We opened a show in the city of Philadelphia before a large group of people that numbered about ten thousand. Mr. Lubin is our leader, and he shows movies with our assistance in our singing Hawaiian songs along with playing instruments. Hawaiian songs are very popular. The audience was filled with delight and were pleased until the time when the program let out for the night. The money we make is about $1,425 a week and we earn very good wages for the week. We will be touring other places with our singing.

There are just seven of us Hawaii boys. We are all doing good and are in good health. It is very cold here.

(Kuokoa, 11/20/1908, p. 4)


Ka Nupepa Kuokoa, Buke XLIII, Helu 47, Aoao 4. Novemaba 20, 1908.

J. C. K. Hopkins and his band travelling around America, 1914.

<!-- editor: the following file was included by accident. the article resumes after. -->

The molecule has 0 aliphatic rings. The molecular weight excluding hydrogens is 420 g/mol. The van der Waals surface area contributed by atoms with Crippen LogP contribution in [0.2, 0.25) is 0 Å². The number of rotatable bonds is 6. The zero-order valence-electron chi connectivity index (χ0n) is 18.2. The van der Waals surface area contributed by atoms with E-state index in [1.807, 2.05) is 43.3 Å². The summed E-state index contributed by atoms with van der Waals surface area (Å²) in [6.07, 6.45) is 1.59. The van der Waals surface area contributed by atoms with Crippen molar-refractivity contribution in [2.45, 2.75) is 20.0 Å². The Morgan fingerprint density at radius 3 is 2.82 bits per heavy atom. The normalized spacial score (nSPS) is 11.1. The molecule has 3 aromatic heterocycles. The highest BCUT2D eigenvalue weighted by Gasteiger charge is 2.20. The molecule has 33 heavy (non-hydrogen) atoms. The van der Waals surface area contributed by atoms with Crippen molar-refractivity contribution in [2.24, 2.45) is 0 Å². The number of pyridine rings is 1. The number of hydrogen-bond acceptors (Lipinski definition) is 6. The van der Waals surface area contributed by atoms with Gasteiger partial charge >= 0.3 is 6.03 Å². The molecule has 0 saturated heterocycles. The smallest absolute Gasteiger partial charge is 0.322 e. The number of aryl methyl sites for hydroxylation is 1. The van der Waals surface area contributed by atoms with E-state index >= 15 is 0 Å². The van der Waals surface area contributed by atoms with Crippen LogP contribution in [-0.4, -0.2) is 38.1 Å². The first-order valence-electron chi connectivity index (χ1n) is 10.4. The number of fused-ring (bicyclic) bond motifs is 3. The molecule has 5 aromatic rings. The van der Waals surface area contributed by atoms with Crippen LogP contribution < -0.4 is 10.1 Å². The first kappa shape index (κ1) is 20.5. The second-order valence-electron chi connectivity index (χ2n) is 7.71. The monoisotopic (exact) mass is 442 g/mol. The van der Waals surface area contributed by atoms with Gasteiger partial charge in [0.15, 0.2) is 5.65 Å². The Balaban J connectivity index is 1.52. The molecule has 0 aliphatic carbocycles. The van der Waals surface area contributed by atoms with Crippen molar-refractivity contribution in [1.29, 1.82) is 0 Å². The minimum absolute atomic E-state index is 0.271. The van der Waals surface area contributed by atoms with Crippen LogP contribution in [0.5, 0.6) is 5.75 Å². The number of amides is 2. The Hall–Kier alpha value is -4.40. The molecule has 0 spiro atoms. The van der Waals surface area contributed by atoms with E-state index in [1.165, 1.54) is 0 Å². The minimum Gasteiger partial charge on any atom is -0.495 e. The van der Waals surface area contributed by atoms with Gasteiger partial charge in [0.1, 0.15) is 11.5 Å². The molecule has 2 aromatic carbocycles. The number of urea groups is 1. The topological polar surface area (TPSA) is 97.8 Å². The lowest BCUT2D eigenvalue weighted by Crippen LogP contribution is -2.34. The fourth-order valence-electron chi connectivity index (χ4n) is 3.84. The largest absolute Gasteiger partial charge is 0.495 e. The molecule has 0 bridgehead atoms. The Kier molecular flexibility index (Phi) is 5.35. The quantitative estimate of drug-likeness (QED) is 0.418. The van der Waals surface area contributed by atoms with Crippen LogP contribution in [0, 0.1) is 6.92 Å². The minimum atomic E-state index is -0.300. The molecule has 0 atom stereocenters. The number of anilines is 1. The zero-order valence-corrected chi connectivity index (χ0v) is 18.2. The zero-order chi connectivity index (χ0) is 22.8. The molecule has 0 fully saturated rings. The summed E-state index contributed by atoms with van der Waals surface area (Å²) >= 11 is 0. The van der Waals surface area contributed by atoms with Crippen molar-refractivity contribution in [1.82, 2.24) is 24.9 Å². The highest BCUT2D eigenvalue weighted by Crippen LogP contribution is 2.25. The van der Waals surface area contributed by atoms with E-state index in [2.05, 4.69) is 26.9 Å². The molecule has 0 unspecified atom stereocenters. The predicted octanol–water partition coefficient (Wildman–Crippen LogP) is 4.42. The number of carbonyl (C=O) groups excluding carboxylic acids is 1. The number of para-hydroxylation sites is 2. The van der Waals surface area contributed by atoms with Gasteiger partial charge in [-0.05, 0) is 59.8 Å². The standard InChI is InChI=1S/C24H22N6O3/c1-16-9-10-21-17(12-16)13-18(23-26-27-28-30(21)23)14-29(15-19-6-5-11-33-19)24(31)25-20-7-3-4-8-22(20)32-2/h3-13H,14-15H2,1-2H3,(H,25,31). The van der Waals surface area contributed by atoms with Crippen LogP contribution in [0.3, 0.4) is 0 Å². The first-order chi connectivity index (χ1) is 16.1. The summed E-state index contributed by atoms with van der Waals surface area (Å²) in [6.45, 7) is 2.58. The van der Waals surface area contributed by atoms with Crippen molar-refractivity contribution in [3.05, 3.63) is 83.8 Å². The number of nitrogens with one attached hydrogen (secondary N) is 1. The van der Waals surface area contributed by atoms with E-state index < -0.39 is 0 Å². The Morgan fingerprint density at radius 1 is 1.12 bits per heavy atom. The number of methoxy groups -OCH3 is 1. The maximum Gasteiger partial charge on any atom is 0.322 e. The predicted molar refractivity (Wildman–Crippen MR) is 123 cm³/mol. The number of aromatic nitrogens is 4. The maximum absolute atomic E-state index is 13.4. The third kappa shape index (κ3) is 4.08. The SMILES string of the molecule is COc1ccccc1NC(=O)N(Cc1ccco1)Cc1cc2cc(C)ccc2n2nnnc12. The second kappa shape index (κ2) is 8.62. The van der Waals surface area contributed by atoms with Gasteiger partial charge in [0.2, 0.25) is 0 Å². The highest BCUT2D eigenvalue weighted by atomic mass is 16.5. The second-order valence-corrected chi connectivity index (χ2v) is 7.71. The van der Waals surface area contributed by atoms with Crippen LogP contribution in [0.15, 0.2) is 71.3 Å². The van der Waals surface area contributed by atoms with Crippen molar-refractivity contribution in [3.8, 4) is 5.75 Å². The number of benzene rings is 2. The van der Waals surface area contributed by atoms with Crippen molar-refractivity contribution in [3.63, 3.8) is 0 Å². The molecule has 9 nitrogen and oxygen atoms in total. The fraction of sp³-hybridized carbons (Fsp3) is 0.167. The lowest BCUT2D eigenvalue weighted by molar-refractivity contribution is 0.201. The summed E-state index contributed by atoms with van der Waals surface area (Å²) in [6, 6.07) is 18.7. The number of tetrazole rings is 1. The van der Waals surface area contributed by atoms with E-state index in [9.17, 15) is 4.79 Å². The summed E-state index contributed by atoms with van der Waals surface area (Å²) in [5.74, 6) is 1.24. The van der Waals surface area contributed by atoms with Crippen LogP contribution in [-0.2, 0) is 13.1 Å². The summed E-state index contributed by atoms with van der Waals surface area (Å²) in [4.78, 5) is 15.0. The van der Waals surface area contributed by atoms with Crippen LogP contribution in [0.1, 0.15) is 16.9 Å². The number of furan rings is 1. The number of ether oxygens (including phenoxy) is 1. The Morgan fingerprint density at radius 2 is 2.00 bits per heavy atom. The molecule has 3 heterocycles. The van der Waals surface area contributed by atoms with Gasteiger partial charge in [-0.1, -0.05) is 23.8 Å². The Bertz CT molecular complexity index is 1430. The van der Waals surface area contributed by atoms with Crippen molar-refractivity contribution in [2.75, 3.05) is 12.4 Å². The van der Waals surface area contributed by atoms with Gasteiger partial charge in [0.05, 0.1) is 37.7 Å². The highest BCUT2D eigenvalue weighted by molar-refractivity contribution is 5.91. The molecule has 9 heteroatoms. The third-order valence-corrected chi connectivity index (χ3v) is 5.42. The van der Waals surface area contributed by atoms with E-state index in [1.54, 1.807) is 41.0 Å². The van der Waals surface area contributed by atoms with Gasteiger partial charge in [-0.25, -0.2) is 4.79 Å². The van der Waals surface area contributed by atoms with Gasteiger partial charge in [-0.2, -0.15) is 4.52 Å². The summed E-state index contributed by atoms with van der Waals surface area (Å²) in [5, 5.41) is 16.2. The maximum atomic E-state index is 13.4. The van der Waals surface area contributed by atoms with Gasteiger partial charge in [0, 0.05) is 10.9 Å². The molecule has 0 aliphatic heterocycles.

From the left to right: Joe Kama; Peter Corney; J. C. K. Hopkins, the leader; the haole to whom belongs the movies; and Moses Kawaa.

The picture above is of some Hawaiian boys travelling around some places in America, along with a movie company, using music to make a living in the unfamiliar lands.

When the Hawaiian boys left Hawaii nei, they did not imagine that they would be singing and playing music in America, but with the passing of time, they found themselves getting together with each other and started this job, getting paid well by the week.

This picture was sent by Peter Corney to his mother here and he also stated that he was in very good health as well as his friends, and that he believes that the day will come when he will become a singer.

This boy left Honolulu nei when some haole came with a steamship in search of workers for a salmon fishing outfit and he spent several months working under his supervisors, and when the salmon fishing season was over, he returned to San Francisco and there he ran into Moses Kawaa and with some other boys, and they planned to go around singing and playing music.